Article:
When I returned to World of Warcraft Classic in 2019, I steeled myself to be vastly underwhelmed by the visuals. I’m not a graphics snob, particularly with MMOs, but I know that I had gotten used to the ever-increasing polygon count of retail WoW and how lush and good-looking that client had become. It was inevitable that going back in time was bound to disappoint.
Except that it totally didn’t. Sure, WoW Classic’s visuals are a whole lot more simplistic and, to put a term on it, “chunky,” but they also hold up way better than I anticipated. I’ve spent a whole lot of time in both vanilla and in WoW Classic examining the visual makeup of the world, and I wanted to share three key observations for how Blizzard’s art team took a rather low-poly environment and made it look timelessly good.
Every MMORPG has its own visual design, which I think of as split between realism/stylism and natural/colorful. A realistic and natural game — even a fantasy one — portrays the world in normally expected proportions with a color palette that mimics the real world. This was pretty much the standard in online games until WoW came calling with highly stylized and abnormally colorful graphics.
Everything in WoW Classic is exaggerated. It’s not ludicrously so — future MMOs would take this even further — but you can see it pretty much everywhere you look. Straight lines and boxy buildings are not the order of the day; rather, everything is at an angle (even a slight one) and given to greater proportions than we typically see in “serious” MMOs. It’s a totally cartoony, Dr. Seuss-like look that came out of Warcraft III and cemented the personality of this game world.
And when you’re dealing with chunky, lower-poly graphics, leaning into the chunkiness turns a disadvantage into an advantage. WoW has such a distinctive look that you instantly know what you’re looking at if you see a screenshot on passing. Furniture and buildings are both bigger and smaller than they need to be, and even characters and their (shoulder) armor bear signs of this design philosophy.
But chunky and exaggerated effects only get you so far. The next layer of WoW’s particular style comes from the textures that are slapped onto these bulky constructions, and it’s here that I think Blizzard’s artists did some of their best work.
I mean, think about it. You only have so many polygons to make any particular object, so you can’t use them frivolously. Instead, you make textures that simulate the illusion of depth without actually changing the shape of the object on which it is laid. I noticed this my first week in WoW’s beta when I saw how the artists created fake shadows for low-lying farm plants so that, to the passing eye, you were running over a bumpy, plant-filled field rather than a completely flat plane with tiled stickers all over it.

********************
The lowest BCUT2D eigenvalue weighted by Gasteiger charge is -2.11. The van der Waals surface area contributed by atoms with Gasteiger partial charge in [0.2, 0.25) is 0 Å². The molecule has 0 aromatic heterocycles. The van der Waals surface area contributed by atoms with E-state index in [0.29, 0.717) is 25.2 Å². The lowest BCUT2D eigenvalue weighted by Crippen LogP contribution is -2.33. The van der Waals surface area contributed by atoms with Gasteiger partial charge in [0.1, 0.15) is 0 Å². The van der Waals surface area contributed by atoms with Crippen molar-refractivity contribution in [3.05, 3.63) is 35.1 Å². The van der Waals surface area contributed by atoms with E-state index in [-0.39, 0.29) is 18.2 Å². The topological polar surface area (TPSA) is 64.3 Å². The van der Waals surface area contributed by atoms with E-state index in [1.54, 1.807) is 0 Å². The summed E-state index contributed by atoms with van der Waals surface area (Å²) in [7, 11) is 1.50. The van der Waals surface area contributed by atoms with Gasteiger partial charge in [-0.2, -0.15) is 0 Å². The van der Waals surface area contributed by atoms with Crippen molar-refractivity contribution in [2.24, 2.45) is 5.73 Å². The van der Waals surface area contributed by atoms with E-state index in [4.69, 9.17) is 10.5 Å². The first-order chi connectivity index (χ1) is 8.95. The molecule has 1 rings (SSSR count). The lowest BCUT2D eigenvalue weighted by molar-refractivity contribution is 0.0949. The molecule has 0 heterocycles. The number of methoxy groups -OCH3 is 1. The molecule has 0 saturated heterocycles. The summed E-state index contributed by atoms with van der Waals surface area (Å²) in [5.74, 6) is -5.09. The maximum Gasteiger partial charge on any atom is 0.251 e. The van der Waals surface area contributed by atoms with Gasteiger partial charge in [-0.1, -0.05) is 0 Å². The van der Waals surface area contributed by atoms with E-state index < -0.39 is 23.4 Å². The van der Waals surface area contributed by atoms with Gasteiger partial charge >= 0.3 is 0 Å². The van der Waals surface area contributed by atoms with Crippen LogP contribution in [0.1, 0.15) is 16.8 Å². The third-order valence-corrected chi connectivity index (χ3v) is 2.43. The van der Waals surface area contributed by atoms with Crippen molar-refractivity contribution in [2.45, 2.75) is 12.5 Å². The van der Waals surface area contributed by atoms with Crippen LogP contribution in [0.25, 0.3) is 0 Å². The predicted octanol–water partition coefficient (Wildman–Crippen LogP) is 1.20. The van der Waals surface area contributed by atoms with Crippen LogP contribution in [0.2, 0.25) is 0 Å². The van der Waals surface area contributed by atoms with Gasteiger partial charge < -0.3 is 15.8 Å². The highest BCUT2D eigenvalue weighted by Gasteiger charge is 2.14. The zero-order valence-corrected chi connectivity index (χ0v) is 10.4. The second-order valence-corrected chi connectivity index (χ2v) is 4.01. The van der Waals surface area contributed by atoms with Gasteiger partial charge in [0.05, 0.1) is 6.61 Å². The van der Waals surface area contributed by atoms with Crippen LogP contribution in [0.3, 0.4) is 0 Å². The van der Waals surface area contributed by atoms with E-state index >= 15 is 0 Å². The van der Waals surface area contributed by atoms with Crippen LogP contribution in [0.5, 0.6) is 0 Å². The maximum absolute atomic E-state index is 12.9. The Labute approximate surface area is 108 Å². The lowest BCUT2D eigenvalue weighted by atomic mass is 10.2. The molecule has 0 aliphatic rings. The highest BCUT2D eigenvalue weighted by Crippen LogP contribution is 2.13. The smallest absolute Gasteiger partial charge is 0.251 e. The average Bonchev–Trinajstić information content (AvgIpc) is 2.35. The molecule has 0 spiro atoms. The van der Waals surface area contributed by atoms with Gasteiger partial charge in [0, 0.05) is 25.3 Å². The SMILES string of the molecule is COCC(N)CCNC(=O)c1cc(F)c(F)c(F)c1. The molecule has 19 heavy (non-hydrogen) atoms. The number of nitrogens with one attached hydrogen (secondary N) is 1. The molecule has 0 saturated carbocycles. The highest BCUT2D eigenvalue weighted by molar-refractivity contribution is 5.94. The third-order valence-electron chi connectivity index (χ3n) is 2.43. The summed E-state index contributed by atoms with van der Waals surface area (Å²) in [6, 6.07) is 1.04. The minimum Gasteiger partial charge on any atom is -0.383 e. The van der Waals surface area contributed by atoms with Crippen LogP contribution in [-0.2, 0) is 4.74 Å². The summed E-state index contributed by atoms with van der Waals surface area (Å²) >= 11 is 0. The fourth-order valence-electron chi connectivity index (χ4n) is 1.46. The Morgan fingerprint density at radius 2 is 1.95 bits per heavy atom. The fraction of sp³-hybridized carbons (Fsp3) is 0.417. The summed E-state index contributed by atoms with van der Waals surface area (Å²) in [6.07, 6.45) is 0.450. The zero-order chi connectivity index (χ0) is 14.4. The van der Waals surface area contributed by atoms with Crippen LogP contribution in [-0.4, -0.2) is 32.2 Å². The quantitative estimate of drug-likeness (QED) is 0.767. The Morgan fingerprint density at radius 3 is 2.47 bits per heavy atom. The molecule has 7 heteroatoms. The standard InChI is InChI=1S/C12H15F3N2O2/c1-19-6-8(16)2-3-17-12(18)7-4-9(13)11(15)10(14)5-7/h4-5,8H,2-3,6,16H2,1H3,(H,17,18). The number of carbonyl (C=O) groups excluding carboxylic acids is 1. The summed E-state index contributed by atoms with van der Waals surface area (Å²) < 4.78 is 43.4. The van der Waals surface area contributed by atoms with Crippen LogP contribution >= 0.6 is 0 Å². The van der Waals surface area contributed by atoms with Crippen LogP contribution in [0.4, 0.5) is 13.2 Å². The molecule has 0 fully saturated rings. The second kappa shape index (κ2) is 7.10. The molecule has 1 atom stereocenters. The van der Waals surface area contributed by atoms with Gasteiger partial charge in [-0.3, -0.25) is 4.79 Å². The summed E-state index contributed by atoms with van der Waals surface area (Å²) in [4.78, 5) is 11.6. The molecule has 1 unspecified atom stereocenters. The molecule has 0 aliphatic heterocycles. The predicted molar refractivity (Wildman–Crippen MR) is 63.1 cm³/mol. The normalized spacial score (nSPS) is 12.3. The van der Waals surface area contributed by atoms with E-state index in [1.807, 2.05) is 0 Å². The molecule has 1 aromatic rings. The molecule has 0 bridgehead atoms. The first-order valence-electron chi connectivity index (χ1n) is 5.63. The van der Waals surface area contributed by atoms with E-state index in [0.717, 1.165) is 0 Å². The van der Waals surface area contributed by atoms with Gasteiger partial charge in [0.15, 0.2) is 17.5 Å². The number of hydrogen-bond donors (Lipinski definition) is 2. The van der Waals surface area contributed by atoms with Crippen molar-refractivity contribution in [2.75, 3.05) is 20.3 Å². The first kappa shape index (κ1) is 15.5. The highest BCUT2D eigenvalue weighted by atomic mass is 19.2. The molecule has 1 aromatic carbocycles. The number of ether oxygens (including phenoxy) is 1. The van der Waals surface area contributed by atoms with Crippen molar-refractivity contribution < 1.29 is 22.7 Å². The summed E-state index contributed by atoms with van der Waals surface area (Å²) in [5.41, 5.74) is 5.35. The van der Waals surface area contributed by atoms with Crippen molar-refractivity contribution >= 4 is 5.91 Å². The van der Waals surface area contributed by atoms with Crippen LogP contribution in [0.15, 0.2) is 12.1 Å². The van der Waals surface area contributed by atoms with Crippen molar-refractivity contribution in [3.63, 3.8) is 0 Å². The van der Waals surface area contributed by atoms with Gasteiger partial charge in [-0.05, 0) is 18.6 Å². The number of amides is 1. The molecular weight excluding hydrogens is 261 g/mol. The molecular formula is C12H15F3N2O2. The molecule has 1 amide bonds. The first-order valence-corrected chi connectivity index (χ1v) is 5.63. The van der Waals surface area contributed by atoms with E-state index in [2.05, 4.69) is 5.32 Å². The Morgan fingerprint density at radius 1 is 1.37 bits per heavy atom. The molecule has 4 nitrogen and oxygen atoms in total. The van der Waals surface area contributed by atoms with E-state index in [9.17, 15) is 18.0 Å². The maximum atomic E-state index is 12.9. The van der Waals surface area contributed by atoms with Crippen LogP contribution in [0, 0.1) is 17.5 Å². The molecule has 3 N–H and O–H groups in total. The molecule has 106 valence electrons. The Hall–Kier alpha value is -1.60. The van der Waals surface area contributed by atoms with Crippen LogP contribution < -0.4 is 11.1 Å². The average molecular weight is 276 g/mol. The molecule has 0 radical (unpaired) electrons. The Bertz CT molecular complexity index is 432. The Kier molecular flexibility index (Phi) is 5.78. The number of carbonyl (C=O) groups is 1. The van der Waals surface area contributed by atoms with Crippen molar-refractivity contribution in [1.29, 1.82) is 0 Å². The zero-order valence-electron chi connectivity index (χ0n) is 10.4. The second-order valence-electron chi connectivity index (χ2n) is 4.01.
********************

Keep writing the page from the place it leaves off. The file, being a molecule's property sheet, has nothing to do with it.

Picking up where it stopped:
WoW Classic gives you an awful lot of time to look at the scenery, and once you start noticing this, you’ll see amazing textures everywhere. I’m so impressed by how the artists could make wood planking or brick fireplaces look varied and interesting rather than utterly forgettable. The textures don’t just add fake depth and cover up chunkiness — they also add a whole lot of personality to the game world.
Here’s one example that I picked out. It’s a vaguely tribal or eastern arch that you’ll pass under in Ashenvale. But look at the wood textures compared to the trees next to it. In most every other MMO, the wood of the arch would feature straight plank lines or be a featureless brown. In WoW, the artists took the time to give it this delightfully swirly pattern that suggests that this wood was cut from different trees or that the builders took the time to carve this design into it.
It’s just one small example, but it shows how this technique can be used to infuse an object with eye-catching personality.
Movement and lighting
The last tricks in the WoW Classic artist’s toolkit are subtle movement and lighting. Let’s talk about movement first, because it’s really not something I’ve paid close attention to until relatively recently.
Have you noticed that so much of World of Warcraft’s world moves? I’m not just speaking of the characters, which never quite stand still (they’re textbook fidgeters), but of all sorts of world objects. Lamps on posts will sway slightly. Two-dimensional planes of grass will sway when your character walks through it. Even big mushrooms can be observed to give off a faint spore dropping now and then.
Lighting is more obvious and appeasing to the sight, and there’s a whole lot of it in this game. Times of the day each have their lighting settings, as to be expected, but there are all sorts of smaller touches of applied lighting that help to give places more depth and personality. Again, another small example, but running through the many tunnels between Loch Modan and Wetlands, the subtle lighting of the fires give those tunnels a warm and welcoming glow — like it’s a taste of civilization that’s still maintained.
World of Warcraft’s visual design was one of the very first things that ever drew me to this MMORPG, and I’m still delighted in observing it even to this day.